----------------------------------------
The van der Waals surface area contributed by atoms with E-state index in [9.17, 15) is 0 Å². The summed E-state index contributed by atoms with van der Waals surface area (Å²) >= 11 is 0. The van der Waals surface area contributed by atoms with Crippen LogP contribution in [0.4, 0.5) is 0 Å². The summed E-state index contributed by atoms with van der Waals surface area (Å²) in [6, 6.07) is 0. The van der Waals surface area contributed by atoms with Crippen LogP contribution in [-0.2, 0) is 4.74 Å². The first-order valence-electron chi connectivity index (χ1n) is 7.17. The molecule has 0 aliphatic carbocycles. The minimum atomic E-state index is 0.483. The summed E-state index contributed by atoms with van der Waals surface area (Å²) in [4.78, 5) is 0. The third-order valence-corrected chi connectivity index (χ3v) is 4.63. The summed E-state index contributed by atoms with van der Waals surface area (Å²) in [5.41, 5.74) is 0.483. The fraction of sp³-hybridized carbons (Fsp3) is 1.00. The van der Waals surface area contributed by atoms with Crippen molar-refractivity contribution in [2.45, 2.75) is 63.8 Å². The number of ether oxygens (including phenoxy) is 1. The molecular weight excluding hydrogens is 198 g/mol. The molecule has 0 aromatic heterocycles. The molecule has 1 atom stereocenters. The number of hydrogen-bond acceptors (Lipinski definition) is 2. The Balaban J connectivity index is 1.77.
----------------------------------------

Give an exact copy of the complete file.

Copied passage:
The van der Waals surface area contributed by atoms with E-state index in [9.17, 15) is 0 Å². The summed E-state index contributed by atoms with van der Waals surface area (Å²) >= 11 is 0. The van der Waals surface area contributed by atoms with Crippen LogP contribution in [0.4, 0.5) is 0 Å². The summed E-state index contributed by atoms with van der Waals surface area (Å²) in [6, 6.07) is 0. The van der Waals surface area contributed by atoms with Crippen LogP contribution in [-0.2, 0) is 4.74 Å². The first-order valence-electron chi connectivity index (χ1n) is 7.17. The molecule has 0 aliphatic carbocycles. The minimum atomic E-state index is 0.483. The summed E-state index contributed by atoms with van der Waals surface area (Å²) in [4.78, 5) is 0. The third-order valence-corrected chi connectivity index (χ3v) is 4.63. The summed E-state index contributed by atoms with van der Waals surface area (Å²) in [5.41, 5.74) is 0.483. The fraction of sp³-hybridized carbons (Fsp3) is 1.00. The van der Waals surface area contributed by atoms with Crippen molar-refractivity contribution in [2.45, 2.75) is 63.8 Å². The number of ether oxygens (including phenoxy) is 1. The molecular weight excluding hydrogens is 198 g/mol. The molecule has 0 aromatic heterocycles. The molecule has 1 atom stereocenters. The number of hydrogen-bond acceptors (Lipinski definition) is 2. The Balaban J connectivity index is 1.77.